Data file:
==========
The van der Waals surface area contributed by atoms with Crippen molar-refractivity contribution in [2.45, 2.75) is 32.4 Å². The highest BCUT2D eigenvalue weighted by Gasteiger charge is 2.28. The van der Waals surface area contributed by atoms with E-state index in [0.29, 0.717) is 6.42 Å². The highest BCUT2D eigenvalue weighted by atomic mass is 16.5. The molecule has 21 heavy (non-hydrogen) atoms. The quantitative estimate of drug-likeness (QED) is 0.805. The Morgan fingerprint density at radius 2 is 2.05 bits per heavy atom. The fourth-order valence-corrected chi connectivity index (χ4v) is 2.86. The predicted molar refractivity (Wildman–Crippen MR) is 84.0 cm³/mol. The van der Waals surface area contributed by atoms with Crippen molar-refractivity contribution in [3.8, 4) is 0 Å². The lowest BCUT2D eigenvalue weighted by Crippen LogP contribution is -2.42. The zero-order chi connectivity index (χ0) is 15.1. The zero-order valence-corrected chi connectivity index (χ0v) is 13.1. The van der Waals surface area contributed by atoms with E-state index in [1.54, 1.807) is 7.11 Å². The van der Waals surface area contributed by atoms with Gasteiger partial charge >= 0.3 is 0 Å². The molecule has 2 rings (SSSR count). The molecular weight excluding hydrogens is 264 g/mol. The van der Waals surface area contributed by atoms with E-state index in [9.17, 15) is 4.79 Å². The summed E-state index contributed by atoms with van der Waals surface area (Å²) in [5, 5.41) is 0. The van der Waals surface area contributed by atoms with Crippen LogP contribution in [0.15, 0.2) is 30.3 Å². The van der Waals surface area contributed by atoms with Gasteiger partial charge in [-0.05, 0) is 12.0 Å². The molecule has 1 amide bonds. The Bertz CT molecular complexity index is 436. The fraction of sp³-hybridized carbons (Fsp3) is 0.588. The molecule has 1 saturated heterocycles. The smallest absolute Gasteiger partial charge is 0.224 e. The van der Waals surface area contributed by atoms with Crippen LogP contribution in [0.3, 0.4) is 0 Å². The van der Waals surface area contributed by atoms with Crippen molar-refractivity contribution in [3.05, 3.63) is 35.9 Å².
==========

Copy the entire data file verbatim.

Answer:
The van der Waals surface area contributed by atoms with Crippen molar-refractivity contribution in [2.45, 2.75) is 32.4 Å². The highest BCUT2D eigenvalue weighted by Gasteiger charge is 2.28. The van der Waals surface area contributed by atoms with E-state index in [0.29, 0.717) is 6.42 Å². The highest BCUT2D eigenvalue weighted by atomic mass is 16.5. The molecule has 21 heavy (non-hydrogen) atoms. The quantitative estimate of drug-likeness (QED) is 0.805. The Morgan fingerprint density at radius 2 is 2.05 bits per heavy atom. The fourth-order valence-corrected chi connectivity index (χ4v) is 2.86. The predicted molar refractivity (Wildman–Crippen MR) is 84.0 cm³/mol. The van der Waals surface area contributed by atoms with Crippen molar-refractivity contribution in [3.8, 4) is 0 Å². The lowest BCUT2D eigenvalue weighted by Crippen LogP contribution is -2.42. The zero-order chi connectivity index (χ0) is 15.1. The zero-order valence-corrected chi connectivity index (χ0v) is 13.1. The van der Waals surface area contributed by atoms with E-state index in [1.54, 1.807) is 7.11 Å². The van der Waals surface area contributed by atoms with Gasteiger partial charge >= 0.3 is 0 Å². The molecule has 2 rings (SSSR count). The molecular weight excluding hydrogens is 264 g/mol. The van der Waals surface area contributed by atoms with E-state index in [9.17, 15) is 4.79 Å². The summed E-state index contributed by atoms with van der Waals surface area (Å²) in [5, 5.41) is 0. The van der Waals surface area contributed by atoms with Crippen LogP contribution in [0.15, 0.2) is 30.3 Å². The van der Waals surface area contributed by atoms with Gasteiger partial charge in [-0.05, 0) is 12.0 Å². The molecule has 1 amide bonds. The Bertz CT molecular complexity index is 436. The fraction of sp³-hybridized carbons (Fsp3) is 0.588. The molecule has 1 saturated heterocycles. The smallest absolute Gasteiger partial charge is 0.224 e. The van der Waals surface area contributed by atoms with Crippen LogP contribution in [0.3, 0.4) is 0 Å². The van der Waals surface area contributed by atoms with Crippen molar-refractivity contribution in [3.05, 3.63) is 35.9 Å².